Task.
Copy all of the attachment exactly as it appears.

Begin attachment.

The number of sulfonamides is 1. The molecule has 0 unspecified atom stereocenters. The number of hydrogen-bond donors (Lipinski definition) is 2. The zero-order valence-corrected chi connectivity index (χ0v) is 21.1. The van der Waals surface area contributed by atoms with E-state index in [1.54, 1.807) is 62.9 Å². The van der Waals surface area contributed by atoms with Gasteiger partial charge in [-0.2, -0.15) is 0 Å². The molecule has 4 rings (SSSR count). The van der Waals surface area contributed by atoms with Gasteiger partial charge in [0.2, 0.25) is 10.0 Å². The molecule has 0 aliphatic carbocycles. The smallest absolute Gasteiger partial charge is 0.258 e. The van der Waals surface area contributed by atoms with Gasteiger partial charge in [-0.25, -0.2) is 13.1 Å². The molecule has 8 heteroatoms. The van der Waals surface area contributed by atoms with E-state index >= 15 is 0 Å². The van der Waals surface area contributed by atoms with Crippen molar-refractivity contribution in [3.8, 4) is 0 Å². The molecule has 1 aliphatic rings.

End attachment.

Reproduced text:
The number of sulfonamides is 1. The molecule has 0 unspecified atom stereocenters. The number of hydrogen-bond donors (Lipinski definition) is 2. The zero-order valence-corrected chi connectivity index (χ0v) is 21.1. The van der Waals surface area contributed by atoms with E-state index in [1.54, 1.807) is 62.9 Å². The van der Waals surface area contributed by atoms with Gasteiger partial charge in [-0.2, -0.15) is 0 Å². The molecule has 4 rings (SSSR count). The van der Waals surface area contributed by atoms with Gasteiger partial charge in [0.2, 0.25) is 10.0 Å². The molecule has 0 aliphatic carbocycles. The smallest absolute Gasteiger partial charge is 0.258 e. The van der Waals surface area contributed by atoms with Gasteiger partial charge in [-0.25, -0.2) is 13.1 Å². The molecule has 8 heteroatoms. The van der Waals surface area contributed by atoms with E-state index >= 15 is 0 Å². The van der Waals surface area contributed by atoms with Crippen molar-refractivity contribution in [3.8, 4) is 0 Å². The molecule has 1 aliphatic rings.